Historian Peter Boag looks to local history to gain a fuller picture of life on the frontier.
Doing research for his dissertation at the county historical museum in Brownsville, Ore., Peter Boag happened across a triple murder that had taken place near there in 1895. When farmer John Montgomery reprimanded and slapped his son for skipping out on his chores to go hunting, his 18-year-old son, Loyd, shot his father in a rage, then killed a creditor who’d come to collect, and also his mother. Loyd Montgomery was captured and hanged, and his story almost died with him.
But the story inspired Boag’s latest book, “Pioneering Death: The Violence of Boyhood in Turn-of-the-Century Oregon.” The book tells about the murder in the broader context of the troubled and often violent society in which it occurred—where health and mental health problems were common, as were poverty, anger, impetuous bad behavior and domestic violence. “I’m a social historian, and I focus on local history because it helps us grasp trends that speak to larger issues in history,” Boag said.
Boag, professor and Columbia Chair in the History of the American West at WSU Vancouver, said it took many years to write the book. He set the story aside but couldn’t forget it, so as opportunities arose—often while investigating something else—he collected more research. In 2020, when COVID-19 kept everyone at home, he started writing and mostly finished the book over the summer. It was published in 2022 by the University of Washington Press.
“The messy, unresolved and troubling tension between the darkness of reality and the human need for rosy reflection in all this is just one of the many stories that ’Pioneering Death’ exhumes from our haunting past,” - Peter Boag
“The history of the American West is filled with violence,” Boag said. “The Oregon Trail was a horribly violent trip.” Indigenous people were slaughtered, and many travelers on the trail also died. He is struck by the contrast between the pretty pictures typically painted of frontier history and the often-violent reality. “The messy, unresolved and troubling tension between the darkness of reality and the human need for rosy reflection in all this is just one of the many stories that ’Pioneering Death’ exhumes from our haunting past,” he wrote in a UW Press blog post about the book.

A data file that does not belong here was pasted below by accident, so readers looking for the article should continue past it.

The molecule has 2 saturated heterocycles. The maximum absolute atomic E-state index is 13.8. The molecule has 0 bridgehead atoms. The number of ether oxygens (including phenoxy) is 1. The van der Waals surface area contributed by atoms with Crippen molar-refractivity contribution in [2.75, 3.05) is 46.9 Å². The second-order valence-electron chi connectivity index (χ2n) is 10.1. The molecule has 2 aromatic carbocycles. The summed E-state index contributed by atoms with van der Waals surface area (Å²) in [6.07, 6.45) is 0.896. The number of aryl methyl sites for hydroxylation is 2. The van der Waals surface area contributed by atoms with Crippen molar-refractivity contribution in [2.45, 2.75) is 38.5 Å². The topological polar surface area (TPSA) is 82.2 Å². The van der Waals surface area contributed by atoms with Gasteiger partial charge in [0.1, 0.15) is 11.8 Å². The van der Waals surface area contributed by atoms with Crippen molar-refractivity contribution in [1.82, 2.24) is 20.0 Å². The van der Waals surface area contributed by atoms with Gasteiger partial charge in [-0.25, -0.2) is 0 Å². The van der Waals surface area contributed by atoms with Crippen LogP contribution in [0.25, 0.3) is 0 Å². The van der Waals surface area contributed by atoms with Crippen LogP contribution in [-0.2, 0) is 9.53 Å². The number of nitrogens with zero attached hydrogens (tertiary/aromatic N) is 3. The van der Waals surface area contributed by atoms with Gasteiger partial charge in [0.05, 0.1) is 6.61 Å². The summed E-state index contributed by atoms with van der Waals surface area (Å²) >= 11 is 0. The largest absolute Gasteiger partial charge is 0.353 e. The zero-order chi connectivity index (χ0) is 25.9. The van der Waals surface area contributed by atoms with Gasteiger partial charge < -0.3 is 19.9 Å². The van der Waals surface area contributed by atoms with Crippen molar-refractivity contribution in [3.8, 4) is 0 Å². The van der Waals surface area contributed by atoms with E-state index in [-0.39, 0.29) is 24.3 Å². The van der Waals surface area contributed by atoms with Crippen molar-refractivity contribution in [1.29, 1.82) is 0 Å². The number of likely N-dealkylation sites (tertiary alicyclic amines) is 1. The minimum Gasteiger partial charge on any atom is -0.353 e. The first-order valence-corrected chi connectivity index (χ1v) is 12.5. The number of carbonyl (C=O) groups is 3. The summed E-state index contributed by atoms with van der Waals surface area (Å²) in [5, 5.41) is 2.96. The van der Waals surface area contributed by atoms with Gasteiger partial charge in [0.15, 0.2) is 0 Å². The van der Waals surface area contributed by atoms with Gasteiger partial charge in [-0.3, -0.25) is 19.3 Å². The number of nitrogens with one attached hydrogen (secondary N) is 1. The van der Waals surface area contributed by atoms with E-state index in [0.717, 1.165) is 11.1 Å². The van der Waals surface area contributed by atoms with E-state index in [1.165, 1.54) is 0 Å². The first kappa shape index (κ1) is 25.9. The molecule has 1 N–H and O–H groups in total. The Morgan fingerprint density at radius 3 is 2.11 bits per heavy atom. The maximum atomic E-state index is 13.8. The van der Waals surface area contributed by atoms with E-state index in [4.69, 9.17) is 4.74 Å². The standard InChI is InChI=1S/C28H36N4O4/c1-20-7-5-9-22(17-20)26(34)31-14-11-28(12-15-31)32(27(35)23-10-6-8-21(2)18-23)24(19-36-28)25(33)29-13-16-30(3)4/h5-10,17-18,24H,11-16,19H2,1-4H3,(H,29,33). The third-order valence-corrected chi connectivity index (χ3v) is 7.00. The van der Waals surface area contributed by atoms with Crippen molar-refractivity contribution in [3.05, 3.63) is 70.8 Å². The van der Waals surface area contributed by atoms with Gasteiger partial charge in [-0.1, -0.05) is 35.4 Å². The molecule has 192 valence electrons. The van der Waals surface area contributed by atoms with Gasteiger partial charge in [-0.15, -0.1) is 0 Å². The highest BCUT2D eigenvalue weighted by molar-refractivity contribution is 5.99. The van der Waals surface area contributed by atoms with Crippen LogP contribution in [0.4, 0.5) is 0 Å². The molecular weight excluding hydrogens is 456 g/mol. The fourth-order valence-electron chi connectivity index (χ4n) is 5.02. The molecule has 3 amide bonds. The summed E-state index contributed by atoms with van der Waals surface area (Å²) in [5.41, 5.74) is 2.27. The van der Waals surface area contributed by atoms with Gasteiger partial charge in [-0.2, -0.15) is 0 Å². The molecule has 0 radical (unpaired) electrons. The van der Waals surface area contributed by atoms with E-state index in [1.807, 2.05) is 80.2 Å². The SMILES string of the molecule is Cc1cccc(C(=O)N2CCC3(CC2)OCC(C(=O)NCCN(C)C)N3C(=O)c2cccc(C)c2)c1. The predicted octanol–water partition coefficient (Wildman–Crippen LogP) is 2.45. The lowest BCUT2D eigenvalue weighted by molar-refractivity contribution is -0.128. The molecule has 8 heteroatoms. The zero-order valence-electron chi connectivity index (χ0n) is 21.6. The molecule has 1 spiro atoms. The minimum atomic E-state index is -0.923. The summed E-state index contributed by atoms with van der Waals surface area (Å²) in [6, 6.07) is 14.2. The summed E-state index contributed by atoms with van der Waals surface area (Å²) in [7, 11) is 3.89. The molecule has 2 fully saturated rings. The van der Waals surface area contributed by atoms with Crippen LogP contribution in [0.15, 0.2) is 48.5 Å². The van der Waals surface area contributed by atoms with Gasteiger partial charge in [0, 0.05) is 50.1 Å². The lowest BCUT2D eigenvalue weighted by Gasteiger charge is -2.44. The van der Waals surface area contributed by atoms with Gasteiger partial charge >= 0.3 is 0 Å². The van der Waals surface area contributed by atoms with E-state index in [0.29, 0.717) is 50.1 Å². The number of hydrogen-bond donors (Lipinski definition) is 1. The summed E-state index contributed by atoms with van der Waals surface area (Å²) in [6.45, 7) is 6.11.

He acknowledges that not everyone shares his dark view of history. “As a historian I’m always looking backward, and I have no children, so some of my closest relationships with people are with dead people,” he said, “and that gives me a different outlook on life than those who have children and think more about the future.” He grew up struggling with darkness in his own life. “As a gay person, born in 1961 and coming of age and coming to terms with my sexuality in the 1970s—it isn’t easy today, but it was additionally burdensome then. There was no internet, little information, and for someone growing up in suburban Portland, the only thing out there was negative,” he said. “Grappling with that made for a lot of darkness in my life during those years.”
Gender identities on the frontier
One of Boag’s earlier books on the American West, “Re-Dressing America’s Frontier Past,” published by the University of California Press, explores the pervasiveness of “cross-dressing” among both men and women in a frontier society where people were free to refine their gender and sexual identities. Not until the modern era did homosexuality become a category all its own. “Re-Dressing America’s Frontier Past” was named the Best Book in American Frontier History by the Organization of American Historians in 2013. Boag considers it his most successful book, and it has brought him numerous speaking invitations around the country and in Europe.